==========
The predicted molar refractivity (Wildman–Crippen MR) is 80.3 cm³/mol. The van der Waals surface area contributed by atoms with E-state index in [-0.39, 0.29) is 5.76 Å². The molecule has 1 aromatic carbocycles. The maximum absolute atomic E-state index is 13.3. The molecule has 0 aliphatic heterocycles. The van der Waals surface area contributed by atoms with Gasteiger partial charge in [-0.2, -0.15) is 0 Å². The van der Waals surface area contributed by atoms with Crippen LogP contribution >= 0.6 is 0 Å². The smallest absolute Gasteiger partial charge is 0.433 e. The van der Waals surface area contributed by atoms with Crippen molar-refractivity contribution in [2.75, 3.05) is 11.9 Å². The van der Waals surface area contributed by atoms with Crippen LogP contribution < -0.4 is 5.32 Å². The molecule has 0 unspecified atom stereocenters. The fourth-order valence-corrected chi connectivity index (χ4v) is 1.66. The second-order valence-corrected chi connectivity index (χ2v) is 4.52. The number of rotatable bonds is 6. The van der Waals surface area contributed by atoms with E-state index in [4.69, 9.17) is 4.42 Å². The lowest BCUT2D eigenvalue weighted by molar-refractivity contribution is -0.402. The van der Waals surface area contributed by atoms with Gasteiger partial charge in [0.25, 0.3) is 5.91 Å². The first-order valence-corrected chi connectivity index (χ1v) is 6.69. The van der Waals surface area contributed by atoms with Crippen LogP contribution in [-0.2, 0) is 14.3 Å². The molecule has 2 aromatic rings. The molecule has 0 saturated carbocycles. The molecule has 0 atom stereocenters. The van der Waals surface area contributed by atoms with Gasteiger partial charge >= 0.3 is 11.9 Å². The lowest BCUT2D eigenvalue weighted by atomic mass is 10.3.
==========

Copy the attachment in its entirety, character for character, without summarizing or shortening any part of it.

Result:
The predicted molar refractivity (Wildman–Crippen MR) is 80.3 cm³/mol. The van der Waals surface area contributed by atoms with E-state index in [-0.39, 0.29) is 5.76 Å². The molecule has 1 aromatic carbocycles. The maximum absolute atomic E-state index is 13.3. The molecule has 0 aliphatic heterocycles. The van der Waals surface area contributed by atoms with Gasteiger partial charge in [-0.2, -0.15) is 0 Å². The van der Waals surface area contributed by atoms with Crippen LogP contribution >= 0.6 is 0 Å². The smallest absolute Gasteiger partial charge is 0.433 e. The van der Waals surface area contributed by atoms with Crippen molar-refractivity contribution in [2.75, 3.05) is 11.9 Å². The van der Waals surface area contributed by atoms with Crippen LogP contribution < -0.4 is 5.32 Å². The molecule has 0 unspecified atom stereocenters. The fourth-order valence-corrected chi connectivity index (χ4v) is 1.66. The second-order valence-corrected chi connectivity index (χ2v) is 4.52. The number of rotatable bonds is 6. The van der Waals surface area contributed by atoms with E-state index in [4.69, 9.17) is 4.42 Å². The lowest BCUT2D eigenvalue weighted by molar-refractivity contribution is -0.402. The van der Waals surface area contributed by atoms with Gasteiger partial charge in [0.25, 0.3) is 5.91 Å². The first-order valence-corrected chi connectivity index (χ1v) is 6.69. The van der Waals surface area contributed by atoms with Crippen LogP contribution in [-0.2, 0) is 14.3 Å². The molecule has 2 aromatic rings. The molecule has 0 saturated carbocycles. The molecule has 0 atom stereocenters. The van der Waals surface area contributed by atoms with Gasteiger partial charge >= 0.3 is 11.9 Å². The lowest BCUT2D eigenvalue weighted by atomic mass is 10.3.